The 4 C and the SIVA model for a Customer-oriented Marketing Mix
In our previous article, we discussed drafting a marketing plan according to the 4, 6, or 7 Ps of the marketing mix. As we explained, the 4P model is particularly effective for product-oriented organizations, while the 6P and 7P models are perfect for service-oriented organizations.
However, if your startup business model is more customer/client-oriented, the 4C or the SIVA model may be more suitable to analyze your organization and create a marketing mix for your marketing plan.
The 4C model
In this model, the 4 Cs replace the 4 Ps of the marketing mix:
- Price --> Cost for the Consumer
- Product --> Core benefits/Customer Solution
- Place --> Convenience to buy
- Promotion --> Communication
As you can see, by analyzing the organization’s marketing from a customer’s perspective the 4C model turns the entire marketing mix around. Accordingly, also the marketing strategy will focus on improving the Cs from the customer’s perspective, with the idea that happy customers naturally translates into an increase in sales and hence profit.
Cost for the Consumer
Instead of calculating the cost price and determining a profit margin from there, you will calculate the total costs for the consumer to get your product. So, not just the product price factors in, but also customer costs such as those incurred from travelling to get the product or for shipping it to the customer.
Interestingly, in this analysis, you also consider what potential customers are willing to pay for a product like yours. For example, certain segments are willing to pay more for organic and sustainable products, while others value exclusivity instead. Thus, when it comes to your marketing mix, make sure to emphasize specific product characteristics that help convince your target audience that your product is worth the costs that they incur.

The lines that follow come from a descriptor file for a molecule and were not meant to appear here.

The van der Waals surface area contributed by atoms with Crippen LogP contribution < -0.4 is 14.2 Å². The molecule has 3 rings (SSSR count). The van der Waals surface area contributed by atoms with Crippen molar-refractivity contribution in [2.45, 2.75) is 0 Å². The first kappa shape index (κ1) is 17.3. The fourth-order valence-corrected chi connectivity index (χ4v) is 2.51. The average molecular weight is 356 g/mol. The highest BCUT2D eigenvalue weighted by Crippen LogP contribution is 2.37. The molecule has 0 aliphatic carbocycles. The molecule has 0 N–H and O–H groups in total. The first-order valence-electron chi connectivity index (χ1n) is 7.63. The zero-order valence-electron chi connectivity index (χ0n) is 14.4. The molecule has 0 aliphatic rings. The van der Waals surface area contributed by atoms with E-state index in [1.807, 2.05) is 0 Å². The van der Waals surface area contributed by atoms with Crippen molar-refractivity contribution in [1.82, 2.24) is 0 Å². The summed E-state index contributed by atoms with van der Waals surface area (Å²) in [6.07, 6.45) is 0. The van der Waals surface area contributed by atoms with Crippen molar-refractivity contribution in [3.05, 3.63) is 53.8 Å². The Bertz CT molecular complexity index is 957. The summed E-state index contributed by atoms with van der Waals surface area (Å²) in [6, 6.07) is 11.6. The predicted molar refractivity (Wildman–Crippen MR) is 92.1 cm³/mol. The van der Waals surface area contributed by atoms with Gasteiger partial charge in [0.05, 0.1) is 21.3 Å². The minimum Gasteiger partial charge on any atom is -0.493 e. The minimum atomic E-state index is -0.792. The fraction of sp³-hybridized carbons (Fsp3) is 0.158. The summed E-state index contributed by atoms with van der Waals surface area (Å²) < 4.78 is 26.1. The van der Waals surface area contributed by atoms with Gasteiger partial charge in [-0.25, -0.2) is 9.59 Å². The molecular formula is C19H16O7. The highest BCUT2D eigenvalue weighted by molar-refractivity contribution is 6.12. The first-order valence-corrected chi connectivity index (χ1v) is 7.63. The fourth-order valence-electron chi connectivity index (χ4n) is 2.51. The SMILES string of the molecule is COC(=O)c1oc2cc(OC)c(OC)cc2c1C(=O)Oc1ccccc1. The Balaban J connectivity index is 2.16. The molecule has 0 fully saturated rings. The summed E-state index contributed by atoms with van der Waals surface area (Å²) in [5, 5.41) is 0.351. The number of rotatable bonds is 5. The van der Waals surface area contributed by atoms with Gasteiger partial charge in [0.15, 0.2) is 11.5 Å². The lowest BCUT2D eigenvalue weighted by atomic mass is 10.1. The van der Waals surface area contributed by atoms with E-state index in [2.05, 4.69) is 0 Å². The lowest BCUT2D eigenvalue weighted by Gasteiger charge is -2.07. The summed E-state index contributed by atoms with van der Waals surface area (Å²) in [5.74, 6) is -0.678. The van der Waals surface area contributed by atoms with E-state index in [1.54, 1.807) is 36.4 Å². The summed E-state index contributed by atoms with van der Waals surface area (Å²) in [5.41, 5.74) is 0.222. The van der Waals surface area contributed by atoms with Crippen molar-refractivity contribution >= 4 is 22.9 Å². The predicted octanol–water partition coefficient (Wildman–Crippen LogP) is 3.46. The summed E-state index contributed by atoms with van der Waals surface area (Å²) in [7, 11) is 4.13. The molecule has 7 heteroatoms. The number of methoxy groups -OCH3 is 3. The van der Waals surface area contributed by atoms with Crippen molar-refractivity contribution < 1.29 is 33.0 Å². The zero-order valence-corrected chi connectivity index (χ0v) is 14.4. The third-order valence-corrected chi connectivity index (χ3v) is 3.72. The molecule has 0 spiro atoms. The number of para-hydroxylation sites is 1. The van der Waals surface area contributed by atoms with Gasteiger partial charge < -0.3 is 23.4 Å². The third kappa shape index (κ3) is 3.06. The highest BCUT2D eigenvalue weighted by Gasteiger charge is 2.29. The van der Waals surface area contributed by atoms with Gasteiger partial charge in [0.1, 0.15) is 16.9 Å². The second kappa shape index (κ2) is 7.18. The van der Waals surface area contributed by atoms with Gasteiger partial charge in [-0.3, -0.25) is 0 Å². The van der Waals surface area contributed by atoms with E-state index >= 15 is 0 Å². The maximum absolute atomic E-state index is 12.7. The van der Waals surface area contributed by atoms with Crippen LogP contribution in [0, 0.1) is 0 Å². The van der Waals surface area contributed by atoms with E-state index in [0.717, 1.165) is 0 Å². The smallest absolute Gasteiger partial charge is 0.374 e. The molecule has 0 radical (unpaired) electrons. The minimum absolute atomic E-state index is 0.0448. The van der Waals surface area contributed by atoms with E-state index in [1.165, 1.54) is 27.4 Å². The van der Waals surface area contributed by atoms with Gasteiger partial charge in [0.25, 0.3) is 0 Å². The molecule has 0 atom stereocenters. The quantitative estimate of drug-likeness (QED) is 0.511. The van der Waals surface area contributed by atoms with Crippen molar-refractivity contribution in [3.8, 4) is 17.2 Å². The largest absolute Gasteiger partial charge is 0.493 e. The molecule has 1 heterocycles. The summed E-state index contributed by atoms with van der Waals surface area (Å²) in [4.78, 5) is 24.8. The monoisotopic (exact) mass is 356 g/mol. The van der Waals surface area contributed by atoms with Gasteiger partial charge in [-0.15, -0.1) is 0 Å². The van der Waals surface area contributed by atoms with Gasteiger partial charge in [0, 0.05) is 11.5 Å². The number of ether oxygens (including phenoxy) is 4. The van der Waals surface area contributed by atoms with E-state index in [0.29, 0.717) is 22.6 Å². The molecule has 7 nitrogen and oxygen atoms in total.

Core benefit/Customer Solution
In this model, we’re not looking at what your product does, but at what your product’s core benefit is or what solution for customers it facilitates.
So, in order to improve upon this C in your marketing plan, you have to start by analyzing the main needs/desires of your target audience. Subsequently, you look for the way that your product can deliver a benefit or solution for these needs/desires and how you can market your product accordingly.
Convenience to buy
Instead of the most suitable or profitable place to distribute your product at, you have to look at the customer’s convenience to buy your product. Webshops are the obvious solution, but that’s not where this C ends. Improving this C can also be done via 24/7 customer support, a customer chat via WhatsApp or social media, same-day shipping, free shipping and/or returns, and so on.
As you can see, it’s all about making it easy for customers with this C, and about removing as many barriers to buying your product as possible.
While promotion is more like a one-way street similar to broadcasting, communication focuses on interacting with your target audience. Thus, what are the places or via which channels can you interact best with your (potential) customers?
As you may have realized already, this C is very much entangled with the convenience to buy, for that usually determines where and how a lot of communication and interaction with your customer happens.
The SIVA model
This model looks at the needs and desires of your target audience and analyzes how these can be translated into solutions by your product. The SIVA model transforms the 4 Ps as follows:
- Product --> Solution
- Promotion --> Information
- Price --> Value
- Place --> Access